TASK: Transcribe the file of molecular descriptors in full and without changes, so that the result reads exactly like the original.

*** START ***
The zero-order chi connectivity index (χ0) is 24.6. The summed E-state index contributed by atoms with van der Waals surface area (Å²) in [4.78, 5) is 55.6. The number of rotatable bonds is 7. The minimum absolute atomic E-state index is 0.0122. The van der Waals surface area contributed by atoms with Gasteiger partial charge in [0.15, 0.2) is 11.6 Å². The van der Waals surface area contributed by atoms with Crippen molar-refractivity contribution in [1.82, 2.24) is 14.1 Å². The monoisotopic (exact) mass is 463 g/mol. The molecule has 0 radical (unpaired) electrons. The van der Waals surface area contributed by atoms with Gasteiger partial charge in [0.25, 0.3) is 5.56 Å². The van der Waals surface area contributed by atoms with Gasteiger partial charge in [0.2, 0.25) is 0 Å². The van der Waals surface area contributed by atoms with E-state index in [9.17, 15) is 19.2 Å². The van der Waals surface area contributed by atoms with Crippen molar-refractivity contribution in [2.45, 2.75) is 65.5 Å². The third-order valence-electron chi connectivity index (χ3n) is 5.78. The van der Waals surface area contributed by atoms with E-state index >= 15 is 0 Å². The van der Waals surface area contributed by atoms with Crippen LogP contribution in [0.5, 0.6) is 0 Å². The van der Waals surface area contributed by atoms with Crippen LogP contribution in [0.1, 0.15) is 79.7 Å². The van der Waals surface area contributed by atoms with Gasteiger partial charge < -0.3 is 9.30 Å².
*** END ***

The zero-order chi connectivity index (χ0) is 24.6. The summed E-state index contributed by atoms with van der Waals surface area (Å²) in [4.78, 5) is 55.6. The number of rotatable bonds is 7. The minimum absolute atomic E-state index is 0.0122. The van der Waals surface area contributed by atoms with Gasteiger partial charge in [0.15, 0.2) is 11.6 Å². The van der Waals surface area contributed by atoms with Crippen molar-refractivity contribution in [1.82, 2.24) is 14.1 Å². The monoisotopic (exact) mass is 463 g/mol. The molecule has 0 radical (unpaired) electrons. The van der Waals surface area contributed by atoms with Gasteiger partial charge in [0.25, 0.3) is 5.56 Å². The van der Waals surface area contributed by atoms with Gasteiger partial charge in [0.2, 0.25) is 0 Å². The van der Waals surface area contributed by atoms with E-state index in [9.17, 15) is 19.2 Å². The van der Waals surface area contributed by atoms with Crippen molar-refractivity contribution in [2.45, 2.75) is 65.5 Å². The third-order valence-electron chi connectivity index (χ3n) is 5.78. The van der Waals surface area contributed by atoms with E-state index >= 15 is 0 Å². The van der Waals surface area contributed by atoms with Crippen LogP contribution in [0.5, 0.6) is 0 Å². The van der Waals surface area contributed by atoms with Crippen LogP contribution in [0.1, 0.15) is 79.7 Å². The van der Waals surface area contributed by atoms with Gasteiger partial charge < -0.3 is 9.30 Å².